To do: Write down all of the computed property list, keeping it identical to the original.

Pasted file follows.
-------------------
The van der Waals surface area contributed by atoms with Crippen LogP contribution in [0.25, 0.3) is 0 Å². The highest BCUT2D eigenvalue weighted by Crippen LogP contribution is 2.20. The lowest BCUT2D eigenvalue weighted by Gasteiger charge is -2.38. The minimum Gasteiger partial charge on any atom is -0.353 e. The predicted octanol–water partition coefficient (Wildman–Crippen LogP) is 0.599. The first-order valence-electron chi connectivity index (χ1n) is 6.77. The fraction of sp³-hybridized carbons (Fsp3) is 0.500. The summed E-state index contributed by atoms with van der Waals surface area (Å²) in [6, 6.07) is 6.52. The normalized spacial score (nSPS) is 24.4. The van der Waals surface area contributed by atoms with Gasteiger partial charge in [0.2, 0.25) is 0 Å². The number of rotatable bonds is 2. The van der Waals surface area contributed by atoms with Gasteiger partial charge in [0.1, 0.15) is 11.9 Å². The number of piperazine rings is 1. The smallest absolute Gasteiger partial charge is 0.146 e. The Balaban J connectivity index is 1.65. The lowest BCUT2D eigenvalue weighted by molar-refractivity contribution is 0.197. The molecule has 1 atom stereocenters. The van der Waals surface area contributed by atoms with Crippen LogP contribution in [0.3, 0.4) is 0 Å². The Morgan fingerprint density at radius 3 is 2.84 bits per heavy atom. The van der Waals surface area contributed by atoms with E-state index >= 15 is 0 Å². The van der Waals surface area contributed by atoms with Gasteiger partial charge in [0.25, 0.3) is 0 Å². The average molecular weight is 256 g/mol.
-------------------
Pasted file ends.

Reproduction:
The van der Waals surface area contributed by atoms with Crippen LogP contribution in [0.25, 0.3) is 0 Å². The highest BCUT2D eigenvalue weighted by Crippen LogP contribution is 2.20. The lowest BCUT2D eigenvalue weighted by Gasteiger charge is -2.38. The minimum Gasteiger partial charge on any atom is -0.353 e. The predicted octanol–water partition coefficient (Wildman–Crippen LogP) is 0.599. The first-order valence-electron chi connectivity index (χ1n) is 6.77. The fraction of sp³-hybridized carbons (Fsp3) is 0.500. The summed E-state index contributed by atoms with van der Waals surface area (Å²) in [6, 6.07) is 6.52. The normalized spacial score (nSPS) is 24.4. The van der Waals surface area contributed by atoms with Gasteiger partial charge in [0.2, 0.25) is 0 Å². The number of rotatable bonds is 2. The van der Waals surface area contributed by atoms with Gasteiger partial charge in [0.1, 0.15) is 11.9 Å². The number of piperazine rings is 1. The smallest absolute Gasteiger partial charge is 0.146 e. The Balaban J connectivity index is 1.65. The lowest BCUT2D eigenvalue weighted by molar-refractivity contribution is 0.197. The molecule has 1 atom stereocenters. The van der Waals surface area contributed by atoms with Crippen LogP contribution in [0.3, 0.4) is 0 Å². The Morgan fingerprint density at radius 3 is 2.84 bits per heavy atom. The van der Waals surface area contributed by atoms with E-state index >= 15 is 0 Å². The van der Waals surface area contributed by atoms with Gasteiger partial charge in [0.25, 0.3) is 0 Å². The average molecular weight is 256 g/mol.